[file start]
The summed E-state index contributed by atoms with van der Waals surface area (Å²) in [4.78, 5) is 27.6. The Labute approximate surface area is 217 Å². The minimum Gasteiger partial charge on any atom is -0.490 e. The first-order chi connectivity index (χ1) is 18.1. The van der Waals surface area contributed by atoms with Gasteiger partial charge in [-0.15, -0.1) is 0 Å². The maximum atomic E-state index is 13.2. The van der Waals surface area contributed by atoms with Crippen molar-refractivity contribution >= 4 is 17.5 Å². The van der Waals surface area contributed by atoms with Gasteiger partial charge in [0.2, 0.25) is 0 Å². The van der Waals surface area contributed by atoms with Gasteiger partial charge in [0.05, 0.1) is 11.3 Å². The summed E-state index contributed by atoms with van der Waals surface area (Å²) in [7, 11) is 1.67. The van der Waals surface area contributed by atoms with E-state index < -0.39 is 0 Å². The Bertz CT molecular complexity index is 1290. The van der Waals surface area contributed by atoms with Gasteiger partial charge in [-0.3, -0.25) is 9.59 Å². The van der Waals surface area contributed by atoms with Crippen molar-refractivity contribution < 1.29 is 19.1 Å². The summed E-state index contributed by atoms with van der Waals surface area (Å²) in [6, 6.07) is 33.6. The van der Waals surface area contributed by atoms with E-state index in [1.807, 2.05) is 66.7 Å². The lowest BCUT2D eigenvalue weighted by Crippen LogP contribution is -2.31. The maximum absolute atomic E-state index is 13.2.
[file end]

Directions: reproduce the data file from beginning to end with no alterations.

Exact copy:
The summed E-state index contributed by atoms with van der Waals surface area (Å²) in [4.78, 5) is 27.6. The Labute approximate surface area is 217 Å². The minimum Gasteiger partial charge on any atom is -0.490 e. The first-order chi connectivity index (χ1) is 18.1. The van der Waals surface area contributed by atoms with Gasteiger partial charge in [-0.15, -0.1) is 0 Å². The maximum atomic E-state index is 13.2. The van der Waals surface area contributed by atoms with Crippen molar-refractivity contribution >= 4 is 17.5 Å². The van der Waals surface area contributed by atoms with Gasteiger partial charge in [0.2, 0.25) is 0 Å². The van der Waals surface area contributed by atoms with Gasteiger partial charge in [0.05, 0.1) is 11.3 Å². The summed E-state index contributed by atoms with van der Waals surface area (Å²) in [7, 11) is 1.67. The van der Waals surface area contributed by atoms with E-state index < -0.39 is 0 Å². The Bertz CT molecular complexity index is 1290. The van der Waals surface area contributed by atoms with Gasteiger partial charge in [-0.3, -0.25) is 9.59 Å². The van der Waals surface area contributed by atoms with Crippen molar-refractivity contribution < 1.29 is 19.1 Å². The summed E-state index contributed by atoms with van der Waals surface area (Å²) in [6, 6.07) is 33.6. The van der Waals surface area contributed by atoms with E-state index in [1.807, 2.05) is 66.7 Å². The lowest BCUT2D eigenvalue weighted by Crippen LogP contribution is -2.31. The maximum absolute atomic E-state index is 13.2.